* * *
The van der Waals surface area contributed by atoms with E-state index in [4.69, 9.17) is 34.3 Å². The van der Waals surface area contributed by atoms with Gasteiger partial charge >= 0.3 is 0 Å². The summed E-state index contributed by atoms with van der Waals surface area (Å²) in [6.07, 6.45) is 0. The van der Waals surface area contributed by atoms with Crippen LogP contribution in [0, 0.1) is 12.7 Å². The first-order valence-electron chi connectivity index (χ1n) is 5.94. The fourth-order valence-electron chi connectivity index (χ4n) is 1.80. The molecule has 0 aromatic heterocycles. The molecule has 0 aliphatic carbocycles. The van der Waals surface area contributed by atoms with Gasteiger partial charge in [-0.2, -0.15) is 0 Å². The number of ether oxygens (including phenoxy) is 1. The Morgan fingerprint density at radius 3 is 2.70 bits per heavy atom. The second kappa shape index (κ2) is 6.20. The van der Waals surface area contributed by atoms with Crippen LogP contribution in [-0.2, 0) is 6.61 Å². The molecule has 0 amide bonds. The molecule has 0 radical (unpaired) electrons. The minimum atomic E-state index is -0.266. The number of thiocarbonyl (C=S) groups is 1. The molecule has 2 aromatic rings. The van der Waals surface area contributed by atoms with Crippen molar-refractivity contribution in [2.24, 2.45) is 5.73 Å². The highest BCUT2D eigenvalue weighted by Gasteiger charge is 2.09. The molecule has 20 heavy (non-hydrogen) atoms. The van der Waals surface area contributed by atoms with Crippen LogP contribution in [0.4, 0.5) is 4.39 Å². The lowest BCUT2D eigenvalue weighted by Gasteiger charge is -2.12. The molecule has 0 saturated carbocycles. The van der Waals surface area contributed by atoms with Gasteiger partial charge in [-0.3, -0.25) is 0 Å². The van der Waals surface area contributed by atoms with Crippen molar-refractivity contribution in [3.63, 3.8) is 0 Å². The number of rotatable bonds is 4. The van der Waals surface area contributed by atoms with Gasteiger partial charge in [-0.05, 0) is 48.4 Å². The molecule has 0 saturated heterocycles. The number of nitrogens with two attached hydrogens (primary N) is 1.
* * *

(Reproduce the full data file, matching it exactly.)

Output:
The van der Waals surface area contributed by atoms with E-state index in [4.69, 9.17) is 34.3 Å². The van der Waals surface area contributed by atoms with Gasteiger partial charge >= 0.3 is 0 Å². The summed E-state index contributed by atoms with van der Waals surface area (Å²) in [6.07, 6.45) is 0. The van der Waals surface area contributed by atoms with Crippen LogP contribution in [0, 0.1) is 12.7 Å². The first-order valence-electron chi connectivity index (χ1n) is 5.94. The fourth-order valence-electron chi connectivity index (χ4n) is 1.80. The molecule has 0 aromatic heterocycles. The molecule has 0 aliphatic carbocycles. The van der Waals surface area contributed by atoms with Gasteiger partial charge in [-0.2, -0.15) is 0 Å². The number of ether oxygens (including phenoxy) is 1. The Morgan fingerprint density at radius 3 is 2.70 bits per heavy atom. The second kappa shape index (κ2) is 6.20. The van der Waals surface area contributed by atoms with Crippen LogP contribution in [-0.2, 0) is 6.61 Å². The molecule has 0 amide bonds. The molecule has 0 radical (unpaired) electrons. The minimum atomic E-state index is -0.266. The number of thiocarbonyl (C=S) groups is 1. The molecule has 2 aromatic rings. The van der Waals surface area contributed by atoms with Crippen molar-refractivity contribution in [2.24, 2.45) is 5.73 Å². The highest BCUT2D eigenvalue weighted by Gasteiger charge is 2.09. The molecule has 20 heavy (non-hydrogen) atoms. The van der Waals surface area contributed by atoms with Crippen LogP contribution in [0.4, 0.5) is 4.39 Å². The lowest BCUT2D eigenvalue weighted by Gasteiger charge is -2.12. The molecule has 0 saturated carbocycles. The van der Waals surface area contributed by atoms with Gasteiger partial charge in [-0.3, -0.25) is 0 Å². The van der Waals surface area contributed by atoms with Crippen molar-refractivity contribution in [3.63, 3.8) is 0 Å². The number of rotatable bonds is 4. The van der Waals surface area contributed by atoms with Gasteiger partial charge in [-0.05, 0) is 48.4 Å². The molecule has 0 saturated heterocycles. The number of nitrogens with two attached hydrogens (primary N) is 1.